Signage in a box—the venerable cabinet sign. In a completely elementary sense, that’s essentially what users are receiving with an LED cabinet sign. Of course, to the sign provider, it’s much more intricate than that. There are measured tactics and design methods, installation techniques, and much consultation. There is a process to providing an effective, long-lasting cabinet sign.
And sign makers must address the process by first answering a number of important questions when tackling LED cabinet sign projects. One of the biggest and most common questions often is whether to use an existing cabinet sign and retrofit it with LED components or to start from scratch with a brand new build. Here we will explore some of those issues and solutions.
To Retrofit or Not
Of course, there are benefits and drawbacks to both retrofitting and doing a new build. When working with the customer, a sign maker needs to uncover an assortment of details, including budget figures, the size of the sign, the placement, desired brightness and more. It’s this information that will help guide sign makers to make the right decisions and avoid missteps.
“The biggest mistake is not knowing the overall size of the cabinet and depth—along with any structural members and current light source—and selecting a suitable LED for the conversion,” says Bill Uline, general manager at Pelham, Alabama-based Faces Wholesale Custom Sign.
With that, let’s take a look at some of the factors that go into retrofitting a cabinet sign versus a new build.
Lighting is what brings a cabinet sign to life, so naturally sign makers will want to provide the most impactful illumination possible. Sometimes this means replacing an existing light source with LEDs, and since “fluorescent lamps come in a variety of fixed lengths,” explains Bob Ponzini, channel development manager, digital systems, North America at OSRAM, “some LED sign module manufacturers have introduced LED stick products in similar lengths designed to mimic and replace fluorescent. Other LED system options are available that are completely adaptable to any size sign and shape of a sign.”
Generally speaking, LEDs can give sign makers additional versatility over other options to position lighting components in desired locations.
“With some LED module products,” Ponzini continues, “one might be relegated to specific lengths of available product while other manufacturers have products that are flexible enough to be made and installed at any length in either a new sign or in a retrofit application.” The fact that LEDs will work well in both retrofitted or new applications, is great benefit to sign makers.
“The use of LEDs in sign illumination is virtually limitless,” says Uline. “With the number of LED manufacturers and LED modules on the market today, including border tubing, it is hard to find an application where LEDs couldn’t be used.”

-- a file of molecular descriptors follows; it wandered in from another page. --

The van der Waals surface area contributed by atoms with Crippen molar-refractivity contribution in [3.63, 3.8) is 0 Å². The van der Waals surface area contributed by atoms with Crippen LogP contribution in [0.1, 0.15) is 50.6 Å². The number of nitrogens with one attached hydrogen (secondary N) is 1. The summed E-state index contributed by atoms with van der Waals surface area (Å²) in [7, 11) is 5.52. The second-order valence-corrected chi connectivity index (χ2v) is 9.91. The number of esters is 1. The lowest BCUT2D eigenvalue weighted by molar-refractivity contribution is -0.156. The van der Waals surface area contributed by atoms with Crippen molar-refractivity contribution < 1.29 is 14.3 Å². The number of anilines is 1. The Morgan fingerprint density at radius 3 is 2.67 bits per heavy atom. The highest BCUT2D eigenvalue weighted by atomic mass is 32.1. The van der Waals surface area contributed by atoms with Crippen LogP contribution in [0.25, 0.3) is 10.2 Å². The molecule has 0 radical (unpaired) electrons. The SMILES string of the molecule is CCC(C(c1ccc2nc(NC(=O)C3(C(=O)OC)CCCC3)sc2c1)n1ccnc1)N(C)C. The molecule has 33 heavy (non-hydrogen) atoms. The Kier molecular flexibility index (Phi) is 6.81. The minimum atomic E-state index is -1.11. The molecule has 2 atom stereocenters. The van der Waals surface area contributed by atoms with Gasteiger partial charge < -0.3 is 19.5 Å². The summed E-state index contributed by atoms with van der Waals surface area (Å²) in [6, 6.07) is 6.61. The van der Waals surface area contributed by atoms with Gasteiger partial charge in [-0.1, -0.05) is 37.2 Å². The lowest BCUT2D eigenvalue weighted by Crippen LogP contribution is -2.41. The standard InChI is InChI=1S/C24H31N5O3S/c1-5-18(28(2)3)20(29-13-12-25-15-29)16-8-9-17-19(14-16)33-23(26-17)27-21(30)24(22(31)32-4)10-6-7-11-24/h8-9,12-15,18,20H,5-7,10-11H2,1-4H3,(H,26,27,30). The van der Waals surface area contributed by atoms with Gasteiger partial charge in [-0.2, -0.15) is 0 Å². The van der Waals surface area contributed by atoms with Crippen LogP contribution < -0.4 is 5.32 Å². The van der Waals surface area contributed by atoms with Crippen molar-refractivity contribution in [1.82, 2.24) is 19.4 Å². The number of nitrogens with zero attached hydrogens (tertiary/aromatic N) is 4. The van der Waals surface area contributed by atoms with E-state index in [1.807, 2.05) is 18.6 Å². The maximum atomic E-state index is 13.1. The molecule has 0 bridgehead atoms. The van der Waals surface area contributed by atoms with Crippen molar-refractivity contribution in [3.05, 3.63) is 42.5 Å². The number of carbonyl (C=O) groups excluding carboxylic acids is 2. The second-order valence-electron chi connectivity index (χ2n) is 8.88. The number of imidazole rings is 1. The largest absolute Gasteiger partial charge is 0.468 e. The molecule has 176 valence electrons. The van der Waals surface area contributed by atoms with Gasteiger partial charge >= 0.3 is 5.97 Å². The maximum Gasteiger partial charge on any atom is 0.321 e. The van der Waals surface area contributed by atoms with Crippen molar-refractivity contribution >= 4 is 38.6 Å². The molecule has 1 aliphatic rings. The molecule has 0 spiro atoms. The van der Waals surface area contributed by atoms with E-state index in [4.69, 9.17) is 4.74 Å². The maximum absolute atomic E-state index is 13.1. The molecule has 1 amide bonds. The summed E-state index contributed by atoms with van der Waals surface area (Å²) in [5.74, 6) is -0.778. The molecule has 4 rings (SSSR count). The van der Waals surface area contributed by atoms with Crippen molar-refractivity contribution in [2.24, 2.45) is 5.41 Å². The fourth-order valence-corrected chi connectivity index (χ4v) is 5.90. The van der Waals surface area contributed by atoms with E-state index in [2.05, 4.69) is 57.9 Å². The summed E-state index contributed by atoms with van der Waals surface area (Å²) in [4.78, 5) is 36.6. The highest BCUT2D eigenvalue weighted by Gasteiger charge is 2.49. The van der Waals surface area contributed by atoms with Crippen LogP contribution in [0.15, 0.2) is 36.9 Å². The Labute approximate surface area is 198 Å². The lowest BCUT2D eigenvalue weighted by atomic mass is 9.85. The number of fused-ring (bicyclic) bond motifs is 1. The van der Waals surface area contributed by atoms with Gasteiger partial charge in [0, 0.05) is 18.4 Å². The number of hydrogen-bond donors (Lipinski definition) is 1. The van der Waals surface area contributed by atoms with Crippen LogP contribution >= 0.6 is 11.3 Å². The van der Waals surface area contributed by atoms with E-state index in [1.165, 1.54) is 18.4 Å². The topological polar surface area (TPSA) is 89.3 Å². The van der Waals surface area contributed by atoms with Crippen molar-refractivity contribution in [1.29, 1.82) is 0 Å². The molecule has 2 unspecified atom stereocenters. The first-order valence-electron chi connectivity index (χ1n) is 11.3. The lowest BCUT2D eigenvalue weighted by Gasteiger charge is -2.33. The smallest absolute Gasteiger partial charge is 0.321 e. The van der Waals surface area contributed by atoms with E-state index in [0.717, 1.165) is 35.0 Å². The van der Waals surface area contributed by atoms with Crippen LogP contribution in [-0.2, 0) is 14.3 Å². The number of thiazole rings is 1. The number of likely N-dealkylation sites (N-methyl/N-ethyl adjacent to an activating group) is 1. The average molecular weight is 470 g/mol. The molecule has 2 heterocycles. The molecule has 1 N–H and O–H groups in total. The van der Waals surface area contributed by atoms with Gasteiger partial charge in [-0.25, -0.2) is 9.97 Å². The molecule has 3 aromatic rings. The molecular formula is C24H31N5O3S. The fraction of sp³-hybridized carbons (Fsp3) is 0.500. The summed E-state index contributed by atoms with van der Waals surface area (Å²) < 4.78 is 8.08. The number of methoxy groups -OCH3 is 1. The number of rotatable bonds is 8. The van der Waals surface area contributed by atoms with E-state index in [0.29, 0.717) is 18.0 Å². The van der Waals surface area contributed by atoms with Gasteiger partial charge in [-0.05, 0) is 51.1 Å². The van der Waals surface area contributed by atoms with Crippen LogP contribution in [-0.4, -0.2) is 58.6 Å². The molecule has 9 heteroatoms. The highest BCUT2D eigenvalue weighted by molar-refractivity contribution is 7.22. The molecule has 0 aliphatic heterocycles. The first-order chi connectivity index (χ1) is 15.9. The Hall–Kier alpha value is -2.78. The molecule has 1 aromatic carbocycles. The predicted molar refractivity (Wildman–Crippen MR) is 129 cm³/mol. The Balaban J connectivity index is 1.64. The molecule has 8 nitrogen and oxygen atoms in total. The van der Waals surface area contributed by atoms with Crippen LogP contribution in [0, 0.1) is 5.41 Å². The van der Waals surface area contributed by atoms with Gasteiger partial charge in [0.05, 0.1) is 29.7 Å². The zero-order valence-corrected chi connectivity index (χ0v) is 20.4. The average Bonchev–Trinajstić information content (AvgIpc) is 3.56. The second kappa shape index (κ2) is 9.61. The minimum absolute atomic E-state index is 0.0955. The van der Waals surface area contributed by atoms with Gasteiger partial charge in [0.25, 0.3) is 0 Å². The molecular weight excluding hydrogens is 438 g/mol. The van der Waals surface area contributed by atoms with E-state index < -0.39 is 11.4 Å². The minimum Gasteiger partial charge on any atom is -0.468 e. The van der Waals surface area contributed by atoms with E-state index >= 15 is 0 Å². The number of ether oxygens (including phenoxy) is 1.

However, when placing LEDs in a cabinet sign, it seems there is a sweet spot when trying to generate the optimal amount of brightness.
“I don’t know if people would find it desirable, or even necessary, to retrofit a sign cabinet with LED sticks at closer than one foot on center since the existing sockets will likely be on one-foot centers,” says Ron Farmer, CEO at US LED, Ltd. “If the cabinet has 20 sockets and they want the cabinet to be 20 percent brighter, the sign installer will need to use a mounting foot for attachment and put them on 10-inch centers, adding four more sticks. It is more work and added cost. Since the LED sticks will likely be brighter than the fluorescents being replaced, it seems unlikely that it would be worth the effort, unless there is some reason the added illuminance is advantageous. One of our products gives even lighting when placed on 24-inch centers. So, depending on the customer’s needs and preferences, using less product can be an option."
One of the biggest factors in providing a cabinet sign is the size of the customer’s budget.
According to Farmer, “Is it more cost effective to retrofit an existing sign than make a new one? Yes, absolutely. But if the sign and framework are severely rusted, it’s a different story. Many times, we took down an old sign and replaced it with a new one mainly because it was just too much trouble to repaint the interior and exterior and redo the wiring and sockets (before LEDs). It was a safety issue, as well, in some cases.”
Sign makers should make suggestions based on their expertise on whether a retrofit or new install would work best. But, ultimately, it’s the customer’s choice to decide which way he or she would like to proceed.
“Existing sign owners have the choice of continuing with fluorescent and replacing tubes as needed upon failure,” Ponzini says. “This is the least expensive option from a material cost standpoint but could ultimately be a more expensive long-term option due to service and maintenance calls required to maintain the sign.”
Weighing cost versus quality should always be on the customer’s mind and sign makers can emphasize this point as they discuss the costs associated with the sign.
“Brand image issues also arise due to regular outages of shorter-life fluorescent lamps,” Ponzini continues. “Obviously, building a brand-new sign would be the costliest, but it gives the opportunity to improve the brand image and gives the owner a brand facelift easily noticeable by customers.”
As a final point, the cost between using LEDs and older forms of lighting will not have such a large gap as we trend toward more LED usage. According to Uline, “a competitive market demand continues to drive the price of LEDs and power supplies down.”
“Is the sign going to be a stand-alone unit or will it be located alongside other signs?” Asks Uline. “What building codes and/or tenant restrictions or requirements need to be met concerning the allowable amount of light or colors that are allowed?”
These are just a couple of questions to bring up before a job. Going into a project blind is never a recommended strategy. A good rule of thumb is to gather as much information as possible before actually starting on the work.
“Not knowing what’s inside the cabinet before going up to it is one mistake, though I don’t know if it’s the most common,” says Ponzini. “For example, assuming the existing fluorescent lamps are eight feet when they are really seven feet, or two rows of four-feet lamps, may be a problem if retrofitting with LED retrofit sticks unless those LED retrofit sticks are field adaptable to any size, like the OSRAM BoxLED retrofit system is.” The answer of course, is to do a thorough site inspection of the current sign before making decisions as to how to proceed.